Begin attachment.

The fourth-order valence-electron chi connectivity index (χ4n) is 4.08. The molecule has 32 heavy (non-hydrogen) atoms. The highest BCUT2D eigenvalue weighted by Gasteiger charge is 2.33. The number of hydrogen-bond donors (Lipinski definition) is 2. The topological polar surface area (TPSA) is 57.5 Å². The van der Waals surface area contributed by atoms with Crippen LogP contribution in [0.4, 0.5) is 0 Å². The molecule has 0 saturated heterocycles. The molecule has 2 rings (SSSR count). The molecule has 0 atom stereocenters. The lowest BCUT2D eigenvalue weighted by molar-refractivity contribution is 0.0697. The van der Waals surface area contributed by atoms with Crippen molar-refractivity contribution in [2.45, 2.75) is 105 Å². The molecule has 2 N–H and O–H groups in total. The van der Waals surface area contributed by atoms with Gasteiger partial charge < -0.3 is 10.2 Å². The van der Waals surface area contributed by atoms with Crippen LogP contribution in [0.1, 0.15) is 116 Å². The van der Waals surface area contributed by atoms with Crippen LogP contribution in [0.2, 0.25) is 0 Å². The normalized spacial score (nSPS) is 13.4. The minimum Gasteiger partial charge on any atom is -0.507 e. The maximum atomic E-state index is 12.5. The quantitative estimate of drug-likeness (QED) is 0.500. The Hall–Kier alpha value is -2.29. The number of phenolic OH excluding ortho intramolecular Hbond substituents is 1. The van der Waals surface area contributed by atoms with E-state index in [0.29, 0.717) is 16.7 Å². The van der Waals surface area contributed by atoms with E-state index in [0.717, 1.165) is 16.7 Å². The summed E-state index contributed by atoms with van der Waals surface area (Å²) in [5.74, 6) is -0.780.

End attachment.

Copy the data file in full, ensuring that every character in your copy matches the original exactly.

The fourth-order valence-electron chi connectivity index (χ4n) is 4.08. The molecule has 32 heavy (non-hydrogen) atoms. The highest BCUT2D eigenvalue weighted by Gasteiger charge is 2.33. The number of hydrogen-bond donors (Lipinski definition) is 2. The topological polar surface area (TPSA) is 57.5 Å². The van der Waals surface area contributed by atoms with Crippen LogP contribution in [0.4, 0.5) is 0 Å². The molecule has 0 saturated heterocycles. The molecule has 2 rings (SSSR count). The molecule has 0 atom stereocenters. The lowest BCUT2D eigenvalue weighted by molar-refractivity contribution is 0.0697. The van der Waals surface area contributed by atoms with Crippen molar-refractivity contribution in [2.45, 2.75) is 105 Å². The molecule has 2 N–H and O–H groups in total. The van der Waals surface area contributed by atoms with Gasteiger partial charge < -0.3 is 10.2 Å². The van der Waals surface area contributed by atoms with Crippen LogP contribution in [0.1, 0.15) is 116 Å². The van der Waals surface area contributed by atoms with Crippen LogP contribution in [0.2, 0.25) is 0 Å². The normalized spacial score (nSPS) is 13.4. The minimum Gasteiger partial charge on any atom is -0.507 e. The maximum atomic E-state index is 12.5. The quantitative estimate of drug-likeness (QED) is 0.500. The Hall–Kier alpha value is -2.29. The number of phenolic OH excluding ortho intramolecular Hbond substituents is 1. The van der Waals surface area contributed by atoms with E-state index in [0.29, 0.717) is 16.7 Å². The van der Waals surface area contributed by atoms with E-state index in [0.717, 1.165) is 16.7 Å². The summed E-state index contributed by atoms with van der Waals surface area (Å²) in [5.74, 6) is -0.780.